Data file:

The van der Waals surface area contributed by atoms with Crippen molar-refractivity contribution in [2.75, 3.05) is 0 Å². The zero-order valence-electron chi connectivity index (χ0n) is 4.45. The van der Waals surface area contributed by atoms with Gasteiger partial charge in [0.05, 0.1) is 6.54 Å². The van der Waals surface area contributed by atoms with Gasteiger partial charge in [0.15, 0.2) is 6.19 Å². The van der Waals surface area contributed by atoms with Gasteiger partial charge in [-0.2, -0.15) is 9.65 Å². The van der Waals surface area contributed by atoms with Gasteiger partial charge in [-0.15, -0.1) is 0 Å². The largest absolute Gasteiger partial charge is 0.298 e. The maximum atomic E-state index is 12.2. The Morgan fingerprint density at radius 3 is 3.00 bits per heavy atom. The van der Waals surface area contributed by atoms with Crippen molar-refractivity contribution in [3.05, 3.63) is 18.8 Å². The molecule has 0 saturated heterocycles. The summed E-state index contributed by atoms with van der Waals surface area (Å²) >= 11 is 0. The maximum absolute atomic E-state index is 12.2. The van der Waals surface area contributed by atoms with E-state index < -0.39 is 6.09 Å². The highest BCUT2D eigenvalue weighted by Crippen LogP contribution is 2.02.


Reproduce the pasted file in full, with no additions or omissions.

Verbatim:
The van der Waals surface area contributed by atoms with Crippen molar-refractivity contribution in [2.75, 3.05) is 0 Å². The zero-order valence-electron chi connectivity index (χ0n) is 4.45. The van der Waals surface area contributed by atoms with Gasteiger partial charge in [0.05, 0.1) is 6.54 Å². The van der Waals surface area contributed by atoms with Gasteiger partial charge in [0.15, 0.2) is 6.19 Å². The van der Waals surface area contributed by atoms with Gasteiger partial charge in [-0.2, -0.15) is 9.65 Å². The van der Waals surface area contributed by atoms with Gasteiger partial charge in [-0.15, -0.1) is 0 Å². The largest absolute Gasteiger partial charge is 0.298 e. The maximum atomic E-state index is 12.2. The Morgan fingerprint density at radius 3 is 3.00 bits per heavy atom. The van der Waals surface area contributed by atoms with Crippen molar-refractivity contribution in [3.05, 3.63) is 18.8 Å². The molecule has 0 saturated heterocycles. The summed E-state index contributed by atoms with van der Waals surface area (Å²) >= 11 is 0. The maximum absolute atomic E-state index is 12.2. The van der Waals surface area contributed by atoms with E-state index < -0.39 is 6.09 Å². The highest BCUT2D eigenvalue weighted by Crippen LogP contribution is 2.02.